In early 2012, with the massive influx of displaced people to the city of Aleppo, a group of young Syrian volunteers went door to door distributing food, medicine, and clothes to families displaced by the growing conflict.
The growing group of volunteers established SARD in 2013 and entered into our first major partnership with Foundation Caritas Luxembourg, providing critical emergency assistance to IDPs on the Syrian-Turkish border.
Foundation Caritas Luxembourg (FCL) played a significant role in SARD’s growth, strengthening our capacity and investing in our core organisational strategy and technical support. SARD was FCL’s sole implementing partner in northwest Syria for seven years. Thanks to our successful partnership with FCL and in recognition of our successful localization, SARD started to implement projects directly in Syria with other partners and donors in 2020.
SARD expanded to new geographical and sectoral areas in 2019 and 2020.
Following the 2019 displacement waves towards northern Aleppo governorate, SARD expanded operations to A’zaz district. In 2020, we further expanded our operating areas to Jarablus through a local partnership to implement cash and voucher activities.
In 2019, SARD entered into the livelihood sector after building upon a successful pilot project to support conflict-affected households shift from humanitarian dependency toward financial self-sufficiency.
In 2020, SARD broadened its shelter expertise to camp coordination and camp management, leading to establishing a new IDP camp hosting 128 displaced households. SARD started road repair, gravelling, wastewater management, channeling, and shelter emergency assistance in response to widespread flooding.
In response to the Covid-19 pandemic, SARD also entered into the health sector, supporting health facilities with emergency sanitation facilities and providing personal protection equipment to health staff. SARD provided 20,000 locally-made face masks to vulnerable populations and launched an awareness campaign on social media reaching over 1.5 million with messages on hand-washing, vaccination, and prevention measures.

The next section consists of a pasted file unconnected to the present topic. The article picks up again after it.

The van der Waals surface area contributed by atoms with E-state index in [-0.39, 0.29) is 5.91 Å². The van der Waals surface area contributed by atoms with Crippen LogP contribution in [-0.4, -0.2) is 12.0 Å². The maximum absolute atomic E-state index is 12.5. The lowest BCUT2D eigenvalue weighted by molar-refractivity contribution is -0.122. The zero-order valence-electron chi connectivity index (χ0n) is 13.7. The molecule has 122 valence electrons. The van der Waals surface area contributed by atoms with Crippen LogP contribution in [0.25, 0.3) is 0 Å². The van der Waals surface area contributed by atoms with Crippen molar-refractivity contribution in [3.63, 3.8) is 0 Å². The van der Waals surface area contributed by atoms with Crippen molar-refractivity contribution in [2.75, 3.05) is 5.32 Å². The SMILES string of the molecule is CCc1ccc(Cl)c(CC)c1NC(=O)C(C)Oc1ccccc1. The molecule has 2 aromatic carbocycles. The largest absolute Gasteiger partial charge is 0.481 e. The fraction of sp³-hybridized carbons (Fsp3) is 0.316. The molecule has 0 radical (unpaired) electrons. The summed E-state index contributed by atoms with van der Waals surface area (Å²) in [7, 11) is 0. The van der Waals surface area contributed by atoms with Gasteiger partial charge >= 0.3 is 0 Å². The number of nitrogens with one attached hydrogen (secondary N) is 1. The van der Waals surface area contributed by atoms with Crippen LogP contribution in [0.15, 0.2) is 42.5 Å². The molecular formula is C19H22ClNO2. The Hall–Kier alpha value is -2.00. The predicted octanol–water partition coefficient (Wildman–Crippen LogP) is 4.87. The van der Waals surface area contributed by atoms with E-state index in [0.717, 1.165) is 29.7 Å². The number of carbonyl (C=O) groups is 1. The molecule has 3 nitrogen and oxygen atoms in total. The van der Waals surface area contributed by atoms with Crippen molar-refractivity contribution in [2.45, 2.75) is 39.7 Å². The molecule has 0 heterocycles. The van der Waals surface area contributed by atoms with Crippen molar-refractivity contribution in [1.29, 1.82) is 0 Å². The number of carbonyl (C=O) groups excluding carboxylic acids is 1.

SARD is committed to a community-based approach, wherever possible, in all assistance sectors, defining viable options to effectively increase resilience and meet basic needs among the most vulnerable. Community inclusion is considered at all stages – design and implementation. This includes the identification of critical needs as prioritized by the communities and the transfer of appropriate knowledge and resources.
We are well-received and respected by the communities we serve. We strive to equitably and effectively address the needs of vulnerable persons and ensure acceptance in host communities by closely coordinating our response with other humanitarian stakeholders, including relevant clusters, international and national partners, as well as local authorities. SARD partners with local and international organisations, including – among others, Foundation Caritas Luxembourg, Welthungerhilfe, Mercy Corps, OCHA, and IOM.
SARD has been Syrian-led and community-driven from the beginning. The strong connection our leadership and teams enjoy with the communities we serve is reflected in our community and settlement-based approach, community-led interventions, and our investment in sustainable solutions in Syria. It is why our non-political and non-sectarian principles are so important to us and why we provide assistance on the basis of need, regardless of race, faith, age, or gender.
Looking forward, SARD aims to provide access to longer-term livelihood solutions and more sustainable services, revitalizing local economies and increasing resiliency, leading to sustainable recovery for all Syrians.